Fish Factor: Board of Fisheries' Annual Meeting: Rules and Changing Climate on Agenda By LAINE WELCH -  Hundreds of fishery stakeholders and scientists will gather in Anchorage next week as the state Board of Fisheries (BOF) begins its annual meeting cycle with a two-day work session. 

The seven-member BOF sets the rules for the state’s subsistence, commercial, sport and personal use fisheries. It meets four to six times each year in various communities on a three-year rotation; this year the focus is on Kodiak and Cook Inlet. 

The fish board and the public also will learn the latest on how a changing climate and off kilter ocean chemistry are affecting some of Alaska’s most popular seafood items at an October 23 “talk and Q&A” on ocean acidification (OA) in Alaska. 

And they undoubtedly will be astounded to learn that despite salmon being Alaska’s most iconic fish, only two studies have looked at salmon response to OA, and both were conducted outside of Alaska.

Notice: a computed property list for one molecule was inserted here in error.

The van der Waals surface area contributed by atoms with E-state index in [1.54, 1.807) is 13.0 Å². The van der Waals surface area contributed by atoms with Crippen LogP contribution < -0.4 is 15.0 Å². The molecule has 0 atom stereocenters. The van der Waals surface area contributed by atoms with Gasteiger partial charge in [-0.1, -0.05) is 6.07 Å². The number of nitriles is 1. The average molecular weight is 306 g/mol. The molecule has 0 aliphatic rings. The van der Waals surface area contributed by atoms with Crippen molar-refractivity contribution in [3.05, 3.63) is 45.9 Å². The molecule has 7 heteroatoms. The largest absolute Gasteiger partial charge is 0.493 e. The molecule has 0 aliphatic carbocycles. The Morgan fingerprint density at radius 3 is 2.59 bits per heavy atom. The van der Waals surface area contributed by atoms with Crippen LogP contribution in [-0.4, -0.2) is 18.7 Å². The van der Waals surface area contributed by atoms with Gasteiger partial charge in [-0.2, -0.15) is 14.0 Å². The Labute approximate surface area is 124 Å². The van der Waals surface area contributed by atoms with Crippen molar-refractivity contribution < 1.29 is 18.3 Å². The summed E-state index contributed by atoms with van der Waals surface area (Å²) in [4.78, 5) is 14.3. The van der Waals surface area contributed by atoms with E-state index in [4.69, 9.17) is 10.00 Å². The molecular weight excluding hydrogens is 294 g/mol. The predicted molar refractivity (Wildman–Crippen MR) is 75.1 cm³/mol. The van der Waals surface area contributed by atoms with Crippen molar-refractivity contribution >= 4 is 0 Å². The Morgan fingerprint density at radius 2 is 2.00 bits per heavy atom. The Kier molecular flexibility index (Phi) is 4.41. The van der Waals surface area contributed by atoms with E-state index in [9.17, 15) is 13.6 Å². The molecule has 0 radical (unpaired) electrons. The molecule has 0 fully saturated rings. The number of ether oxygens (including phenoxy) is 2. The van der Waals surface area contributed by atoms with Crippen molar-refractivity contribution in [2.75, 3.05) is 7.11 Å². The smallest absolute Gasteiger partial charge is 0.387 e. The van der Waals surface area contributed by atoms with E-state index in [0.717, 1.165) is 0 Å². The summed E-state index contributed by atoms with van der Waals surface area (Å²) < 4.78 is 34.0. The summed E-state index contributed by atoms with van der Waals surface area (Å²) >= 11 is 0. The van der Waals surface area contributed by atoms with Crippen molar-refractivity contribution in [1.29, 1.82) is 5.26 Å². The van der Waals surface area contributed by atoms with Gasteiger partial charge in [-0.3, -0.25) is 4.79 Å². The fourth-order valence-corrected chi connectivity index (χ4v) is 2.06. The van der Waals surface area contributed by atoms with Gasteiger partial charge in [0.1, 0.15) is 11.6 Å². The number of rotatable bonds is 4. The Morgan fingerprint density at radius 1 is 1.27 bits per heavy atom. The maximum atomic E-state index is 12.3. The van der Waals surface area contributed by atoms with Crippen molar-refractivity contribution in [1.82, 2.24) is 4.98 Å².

Most of the research to date has focused specifically on crab and fish stocks, said Bob Foy, director of the Alaska Fisheries Science Center at the NOAA Auke Bay lab in Juneau who will lead the Anchorage presentation.

Ocean acidification is caused when carbon dioxide gas from the atmosphere dissolves in the ocean, lowering the water’s pH level and making it more acidic. The imbalance prevents marine creatures from forming shells and skeletons, among other things. 

“We've found effects on Tanner crab and red king crab in the laboratory. Interestingly, on a positive note, we have found very little effect, if any, in the early life stages of juvenile snow crab. So, there's some hope for that species,” Foy said. “For fish, we’ve found limited if any effects on pollock, but we have found effects on cod and some flatfish species.”